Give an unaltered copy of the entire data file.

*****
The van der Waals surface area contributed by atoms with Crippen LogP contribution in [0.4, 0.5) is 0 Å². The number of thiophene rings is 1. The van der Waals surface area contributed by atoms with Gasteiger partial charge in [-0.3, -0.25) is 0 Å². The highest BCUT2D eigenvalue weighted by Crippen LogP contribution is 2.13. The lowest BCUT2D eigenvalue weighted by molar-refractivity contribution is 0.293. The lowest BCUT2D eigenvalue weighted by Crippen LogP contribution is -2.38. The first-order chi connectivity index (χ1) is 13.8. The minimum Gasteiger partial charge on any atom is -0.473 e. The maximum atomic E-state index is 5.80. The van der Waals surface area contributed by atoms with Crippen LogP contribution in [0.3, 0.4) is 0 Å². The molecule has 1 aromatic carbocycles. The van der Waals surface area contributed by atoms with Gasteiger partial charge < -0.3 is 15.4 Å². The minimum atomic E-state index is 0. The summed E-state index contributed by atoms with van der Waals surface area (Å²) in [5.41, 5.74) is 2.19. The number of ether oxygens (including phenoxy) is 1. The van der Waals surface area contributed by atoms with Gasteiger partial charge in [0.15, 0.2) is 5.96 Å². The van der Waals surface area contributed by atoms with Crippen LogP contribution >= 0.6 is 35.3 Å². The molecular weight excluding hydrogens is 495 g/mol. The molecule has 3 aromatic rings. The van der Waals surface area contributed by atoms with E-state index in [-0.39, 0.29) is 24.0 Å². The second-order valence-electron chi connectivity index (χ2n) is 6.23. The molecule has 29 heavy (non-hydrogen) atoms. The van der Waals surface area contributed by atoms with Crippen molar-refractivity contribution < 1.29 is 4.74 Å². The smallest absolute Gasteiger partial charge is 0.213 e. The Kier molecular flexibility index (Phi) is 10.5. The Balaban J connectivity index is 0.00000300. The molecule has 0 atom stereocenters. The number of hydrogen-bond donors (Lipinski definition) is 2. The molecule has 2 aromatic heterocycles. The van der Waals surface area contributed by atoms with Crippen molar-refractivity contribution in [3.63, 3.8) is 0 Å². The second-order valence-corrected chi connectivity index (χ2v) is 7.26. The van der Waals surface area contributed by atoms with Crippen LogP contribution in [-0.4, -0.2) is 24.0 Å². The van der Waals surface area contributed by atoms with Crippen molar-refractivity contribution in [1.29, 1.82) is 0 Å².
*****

The van der Waals surface area contributed by atoms with Crippen LogP contribution in [0.4, 0.5) is 0 Å². The number of thiophene rings is 1. The van der Waals surface area contributed by atoms with Gasteiger partial charge in [-0.3, -0.25) is 0 Å². The highest BCUT2D eigenvalue weighted by Crippen LogP contribution is 2.13. The lowest BCUT2D eigenvalue weighted by molar-refractivity contribution is 0.293. The lowest BCUT2D eigenvalue weighted by Crippen LogP contribution is -2.38. The first-order chi connectivity index (χ1) is 13.8. The minimum Gasteiger partial charge on any atom is -0.473 e. The maximum atomic E-state index is 5.80. The van der Waals surface area contributed by atoms with Crippen LogP contribution in [0.3, 0.4) is 0 Å². The molecule has 1 aromatic carbocycles. The van der Waals surface area contributed by atoms with Gasteiger partial charge < -0.3 is 15.4 Å². The minimum atomic E-state index is 0. The summed E-state index contributed by atoms with van der Waals surface area (Å²) in [5.41, 5.74) is 2.19. The number of ether oxygens (including phenoxy) is 1. The van der Waals surface area contributed by atoms with Gasteiger partial charge in [0.15, 0.2) is 5.96 Å². The van der Waals surface area contributed by atoms with Crippen LogP contribution >= 0.6 is 35.3 Å². The molecular weight excluding hydrogens is 495 g/mol. The molecule has 3 aromatic rings. The van der Waals surface area contributed by atoms with E-state index in [-0.39, 0.29) is 24.0 Å². The second-order valence-electron chi connectivity index (χ2n) is 6.23. The molecule has 29 heavy (non-hydrogen) atoms. The van der Waals surface area contributed by atoms with Crippen molar-refractivity contribution < 1.29 is 4.74 Å². The smallest absolute Gasteiger partial charge is 0.213 e. The Kier molecular flexibility index (Phi) is 10.5. The Balaban J connectivity index is 0.00000300. The molecule has 0 atom stereocenters. The number of hydrogen-bond donors (Lipinski definition) is 2. The molecule has 2 aromatic heterocycles. The van der Waals surface area contributed by atoms with Crippen molar-refractivity contribution in [3.63, 3.8) is 0 Å². The second-order valence-corrected chi connectivity index (χ2v) is 7.26. The van der Waals surface area contributed by atoms with Crippen LogP contribution in [-0.4, -0.2) is 24.0 Å². The van der Waals surface area contributed by atoms with Crippen molar-refractivity contribution in [1.29, 1.82) is 0 Å².